The biopic “Becoming Astrid” is a gorgeous piece of heritage filmmaking that chronicles a character-forming period in the young life of the Swedish writer born as Astrid Ericsson, who would go on to worldwide fame as Astrid Lindgren, one of the most beloved children’s authors ever. Doing right by this national treasure in her most formative stage, Danish helmer Pernille Fischer Christensen and her longtime co-writer Kim Fupz Aakeson credibly prove that the eventual creator of “Pippi Longstocking” and “Ronia the Robber’s Daughter” was as strong and determined as her characters. With a vibrant performance from fresh-faced Alba August as the lead, “Becoming Astrid” looks sure to become a hot seller and makes one eager for more episodes from Lindgren’s astonishingly unconventional life.
While the narrative is framed by scenes that show the late-life Astrid (Maria Fahl Vikander) receiving birthday greetings and fan mail from scores of young readers, the majority of the film depicts her from age 16 to her early 20s, enduring a coming-of-age more challenging than one would have expected from a young woman of her time and upbringing. At first glance, we see a smart, irreverent farm girl, living near the village of Vimmerby, in southern Sweden. Part of a brood of four, she’s the oldest daughter of a hardworking, church-worshiping family, genially ruled by father Samuel (Magnus Krepper) and mother Hanna (Maria Bonnevie). But she’s a free-thinker and is constantly questioning what she says as hypocrisy.
Despite her youth, Astrid’s talent as a writer earns her an internship at the local newspaper, The Vimmerby Times, working for charismatic editor Reinhold Blomberg (sympathetic Norwegian actor Henrik Rafaelsen), the father of one of her friends, who shares her belief in freedom, modernity, and the future. Although Blomberg recognizes and promotes Astrid’s gifts, he also begins an inappropriately intimate relationship with her, one depicted here as consensual.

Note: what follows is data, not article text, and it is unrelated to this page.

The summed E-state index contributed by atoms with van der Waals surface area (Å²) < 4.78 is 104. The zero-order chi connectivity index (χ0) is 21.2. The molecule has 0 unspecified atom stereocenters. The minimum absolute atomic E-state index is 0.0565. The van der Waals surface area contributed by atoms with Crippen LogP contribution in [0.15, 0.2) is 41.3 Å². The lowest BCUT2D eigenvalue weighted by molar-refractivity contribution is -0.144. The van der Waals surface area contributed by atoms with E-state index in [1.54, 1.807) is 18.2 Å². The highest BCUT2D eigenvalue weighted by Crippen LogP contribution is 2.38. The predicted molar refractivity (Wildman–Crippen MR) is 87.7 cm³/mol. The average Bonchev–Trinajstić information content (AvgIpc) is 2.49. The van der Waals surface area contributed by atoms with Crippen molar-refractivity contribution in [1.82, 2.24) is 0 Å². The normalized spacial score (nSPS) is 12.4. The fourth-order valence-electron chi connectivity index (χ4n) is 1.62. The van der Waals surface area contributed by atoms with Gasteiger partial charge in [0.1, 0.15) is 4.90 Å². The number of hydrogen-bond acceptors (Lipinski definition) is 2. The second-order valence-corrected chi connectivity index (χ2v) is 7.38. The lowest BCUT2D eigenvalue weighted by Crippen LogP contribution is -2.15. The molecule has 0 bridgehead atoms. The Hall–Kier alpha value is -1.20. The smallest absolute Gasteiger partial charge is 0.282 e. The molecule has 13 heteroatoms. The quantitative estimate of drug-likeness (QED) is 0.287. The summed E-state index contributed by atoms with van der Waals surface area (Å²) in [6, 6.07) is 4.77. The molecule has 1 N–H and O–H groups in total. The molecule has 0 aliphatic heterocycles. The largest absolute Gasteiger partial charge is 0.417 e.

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When Astrid becomes pregnant at 18, Blomberg can’t immediately marry her. He’s already the father of seven, and in the middle of a messy divorce from wife number two. Unwilling to bring shame on her parents, whose land and living comes partially from the church, Astrid relies on Blomberg’s assistance to enroll in a Stockholm secretarial school and plans to deliver her child at a hospital in the capital.
The script provides fascinating detail about the complications of bearing a child outside of wedlock in Sweden in the 1920s, and further proves how brave and radical Astrid was to defy the conventions of the time. Babies born in Sweden, even to unwed mothers, were required to have a father registered on the birth certificate. Since Blomberg’s wife is campaigning to have him jailed as an adulterer, Astrid decides to give birth in Denmark, where he won’t have to be named as the father. She travels on her own to Copenhagen, to the suburban home of nurturing earth mother Marie (Trine Dyrholm, in her sixth collaboration with director Christensen) and leaves her infant son Lasse to be fostered there. As Marie tells her, she’s by no means the first Swedish girl to have done so.
As Blomberg’s court battles drag on, Astrid supports herself as a secretary and spends whatever money she can put together to return to Denmark and spend time with her child. Christensen shows that her heroine’s sacrifices are not only financial and mental but also physical. We see Astrid returning to her family for Christmas, with her aching, leaking breasts bruised from being tightly bound so that no one would suspect that she had recently given birth.
As Astrid’s situation changes over time and her finances become considerably straitened, the script interjects further voice-over letters from her readers. As they praise the resiliency of her characters, Christensen and Aakeson again drive home the point that these years of hardship affected Astrid profoundly and made her into the great story teller that she would become.
Although her previous four features were ultra-contemporary tales, Christensen takes to period filmmaking like a duck to water, and brings to it an uncommon energy. Erik Molberg Hansen’s dynamic, natural-light, widescreen lensing is full of visual interest and matches the sweep of Nicklas Schmidt’s lush string score. Editors Åsa Mossberg and Kasper Leick keep matters pacey, never falling into the trap of heritage ennui. Linda Janson’s cool-toned production design reveals reams of sociological information, as do Cilla Rörby’s exquisite costumes.